2. The landlord and tenant, of course incur criminal liability under Sections 8 and 11 by making a private agreement of tenancy in contravention of a general order passed by the District Magistrate. But criminal action against them is not the only remedy provided under the Act. The person in occupation of the accommodation under such agreement is liable to be ordered to vacate the premises under Sub-section (2) of Section 7-A. This sub-section clearly provides that the District Magistrate may take this action without prejudice to any other action which may be taken against him under this Act or any other law for the time, being in force. This shows that the criminal action against the offenders, who defy the general order of the District Magistrate, taken under Section 8 and civil action taken under Sub-section (2) of Section 7-A are not mutually exclusive but are complementary remedies to rectify the breach committed by them. The point worth noticing is that the legislature has placed the breach of the order passed by the District Magistrate under Section 7 (2) on the same footing as the breach of any other provision of the Act itself for the purposes of punishing the offender. Further Sub-section (2) of Section 7-A provides that unless the offender satisfies the District Magistrate that the order under Section 7 (2) was not duly passed, he will be directed by the District Magistrate to vacate the premises. This shows that the legislature itself has provided in the Act the remedial action against the offender for breach of a duly passed order under Section 7 (2).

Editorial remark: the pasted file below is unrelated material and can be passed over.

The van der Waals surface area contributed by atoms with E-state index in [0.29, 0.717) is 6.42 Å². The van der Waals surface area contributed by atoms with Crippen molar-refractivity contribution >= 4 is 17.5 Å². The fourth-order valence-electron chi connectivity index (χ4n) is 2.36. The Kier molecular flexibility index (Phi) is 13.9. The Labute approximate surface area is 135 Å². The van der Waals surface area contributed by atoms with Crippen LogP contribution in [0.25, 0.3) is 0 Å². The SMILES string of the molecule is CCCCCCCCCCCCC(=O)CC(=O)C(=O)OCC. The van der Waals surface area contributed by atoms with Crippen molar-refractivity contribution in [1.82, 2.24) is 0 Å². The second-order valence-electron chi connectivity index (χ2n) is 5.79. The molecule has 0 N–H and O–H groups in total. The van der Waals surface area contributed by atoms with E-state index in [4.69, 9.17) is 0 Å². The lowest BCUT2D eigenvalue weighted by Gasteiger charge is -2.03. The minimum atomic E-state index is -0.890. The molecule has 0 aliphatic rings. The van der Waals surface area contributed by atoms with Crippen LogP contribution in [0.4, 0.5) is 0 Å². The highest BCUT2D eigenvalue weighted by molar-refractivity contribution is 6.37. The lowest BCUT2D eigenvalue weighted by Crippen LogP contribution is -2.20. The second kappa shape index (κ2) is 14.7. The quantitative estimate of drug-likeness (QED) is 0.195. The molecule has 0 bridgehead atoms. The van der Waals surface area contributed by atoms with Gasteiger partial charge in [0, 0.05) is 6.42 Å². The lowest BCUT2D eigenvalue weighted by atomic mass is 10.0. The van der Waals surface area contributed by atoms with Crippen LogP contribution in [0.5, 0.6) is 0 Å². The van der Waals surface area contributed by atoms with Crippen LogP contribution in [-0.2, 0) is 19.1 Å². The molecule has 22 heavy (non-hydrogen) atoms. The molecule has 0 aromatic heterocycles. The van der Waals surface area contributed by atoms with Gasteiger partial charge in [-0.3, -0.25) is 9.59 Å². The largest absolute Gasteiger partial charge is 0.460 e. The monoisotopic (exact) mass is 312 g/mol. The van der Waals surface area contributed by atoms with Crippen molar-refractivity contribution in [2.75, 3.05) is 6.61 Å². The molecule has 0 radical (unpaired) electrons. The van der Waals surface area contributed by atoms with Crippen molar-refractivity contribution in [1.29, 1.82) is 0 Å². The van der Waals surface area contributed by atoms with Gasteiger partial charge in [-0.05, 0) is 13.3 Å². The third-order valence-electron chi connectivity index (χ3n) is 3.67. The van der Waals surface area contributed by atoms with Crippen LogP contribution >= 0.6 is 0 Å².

3. The distinction between an agreement which may be forbidden by law and one which is merely declared to be void was pointed out by the Full Bench in Dip Narain v. Nageshwar Prasad : AIR1964All1 A contract forbidden by law is not only a void contract but it is illegal. Such a contract cannot become valid even if parties can agree to it as was held by this Court in Gouri Datt v. Bandhu : AIR1929All394 . In that case it was also held that it is seldom that an Act can be construed to declare something unlawful unless that Act provides a penalty for breach of the provision. In the present case the Act by itself does not contain any provision prohibiting the landlord and another person from entering in a contract of tenancy. But delegates that power to the District Magistrate to impose such a restriction by issuing a general or special order under Section 7 (2). Once that order has been passed by the authority to whom power has been delegated under Section 7 (2) that order is effective and binding on all concerned like any other provision contained in the Act itself. Since the Act itself provides a penalty for breach of such an order it follows that an agreement of tenancy made in violation of that Order would be illegal.